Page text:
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5 Useful Ways of Saying Good Night in Arabic

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In the Arabic language, every phrase seems to hold a much more profound meaning than what it’s intended for. Saying good night or good morning is no exception. While تصبح على خير tusbih ealaa khayr, is the most common way of saying good night in Arabic, there are still many different options, each with a different meaning and different response. So, here are 5 different phrases you can use to wish someone goodnight. 

Good Night in Arabic at a Glance

Arabic

English

مساء الخير Masa' alkhayr

Good evening

مساء النور Masa’ alnoor

Evening full ofl ight

تصبح على خير Tisbah ala khair

Good night

أحلاماً سعيده Ahilaman saeidatan

Sweet dreams

طابت ليلتك Tabat laylatak

Have a good night

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مساء الخير Masa’ alkhayr

مساء الخير Masa' alkhayr translates more accurately into “good evening”, but used often at night as a greeting. It is the most common and easiest phrase to use because it doesn’t require any special conjugations. Whether you’re speaking to a male, female, or a group, the phrase stays the same. 

مساء الخير Masa’ alkhayr is a part of MSA (Modern Standard Arabic), it is also used in spoken Arabic and is recognized in most Arabic Speaking countries. The common reply to مساء الخير masa’ alkhayr, is مساء النور masa’ alnoor, which as you’ll see in the next section, can also be used as a greeting.

Read next: 10 Best Ways to Say Hello in Arabic and How to Respond

مساء النور Masa’ alnoor

We got a quick intro into مساء النور masa’ alnoor in the previous section. It is used commonly in spoken conversations as a reply toمساءالخير masa’ alkhayr.

This lovely phrase translates into: ‘this evening is full of light’ (as in the light of your presence). It also doesn’t need any special conjugations so it’s fairly easy to use. 

If someone greets you with “مساء النور masa’ alnoor”, you would respond with “مساء الخير masa’ alkhayr”. But it is much more common for people to start the greeting with مساء الخير masa’ alkhayr. 

تصبح على خير Tisbah ala khair

تصبح على خير Tisbah ala khair is the closest equivalent to the way people use the word good night in English. It is used as a way to say farewell in the evening. This is a personal favorite, as it translates into ‘I hope you wake up to all that is good’. It’s a very hopeful statement and it’s commonly used on departure if someone is leaving another’s house at night, or someone is leaving the room announcing they’re heading to bed.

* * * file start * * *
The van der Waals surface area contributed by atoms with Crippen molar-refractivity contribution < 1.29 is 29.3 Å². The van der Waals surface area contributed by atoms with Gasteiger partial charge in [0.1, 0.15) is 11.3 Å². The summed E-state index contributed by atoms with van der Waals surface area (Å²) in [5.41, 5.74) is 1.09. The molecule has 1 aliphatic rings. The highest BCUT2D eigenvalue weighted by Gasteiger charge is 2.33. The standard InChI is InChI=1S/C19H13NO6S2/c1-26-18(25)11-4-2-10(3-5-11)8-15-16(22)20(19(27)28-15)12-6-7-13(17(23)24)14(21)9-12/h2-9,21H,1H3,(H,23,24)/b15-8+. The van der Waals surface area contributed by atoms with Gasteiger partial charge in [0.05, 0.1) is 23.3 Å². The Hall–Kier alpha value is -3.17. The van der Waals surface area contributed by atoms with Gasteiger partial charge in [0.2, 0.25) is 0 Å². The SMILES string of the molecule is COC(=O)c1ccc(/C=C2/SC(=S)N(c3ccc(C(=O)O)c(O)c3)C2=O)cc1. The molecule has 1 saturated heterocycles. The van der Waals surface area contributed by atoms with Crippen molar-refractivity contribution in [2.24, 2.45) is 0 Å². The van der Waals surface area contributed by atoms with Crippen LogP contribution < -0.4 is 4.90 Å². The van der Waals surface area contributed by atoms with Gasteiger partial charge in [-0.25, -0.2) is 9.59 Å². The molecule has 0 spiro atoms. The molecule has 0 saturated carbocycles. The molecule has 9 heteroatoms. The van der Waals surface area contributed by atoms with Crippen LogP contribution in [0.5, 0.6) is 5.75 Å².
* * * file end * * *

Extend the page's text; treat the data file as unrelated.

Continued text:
When directed at a male it’s pronounced as it is, but when you’re speaking to a female it’s تصبحي على خير tusbihy ala khair. If you’re using it with a group, it’s changed into تصبحوا على خير tusbiho ala khair.

Read next: 11 Essential Ways to Say Goodbye in Arabic

أحلاماً سعيده Ahilaman saeidatan 

أحلاماً سعيده Ahilaman saeidatan translates into sweet dreams in Arabic, but it’s not commonly used in conversations. This is the kind of phrase you can find in a children’s book or some might use ironically in an attempt to seem formal. 

It still can be used every now and then, and if you do choose to use it, it won’t need any conjugations. It’s also replied to with the same phrase or a thank you:  شكراً shukran

طابت ليلتك Tabat laylatak

طابت ليلتك Tabat laylatak means ‘have a good night’. It’s a versatile phrase because it can be used as both a greeting and a farewell. This phrase is not universally used in all Arabic-speaking countries. It is spoken in Maghrebi and Gulf dialects, but you’ll have to check with locals or listen for it to see if it’s used. Nevertheless, it doesn’t need any conjugations and is replied to with the same phrase. 

Conclusion

Hopefully, now you’ll feel comfortable using one of these expressions to say goodnight in Arabic! If you want to keep things simple, know that مساء الخير masa’ alkhayr is the most commonly used expression when greeting someone and تصبح على خير tusbih ealaa khayr is the most commonly used expression to say farewell. Wherever the Arab person comes from and whatever dialect they speak, the odds are, they will understand and will most likely use these expressions often!

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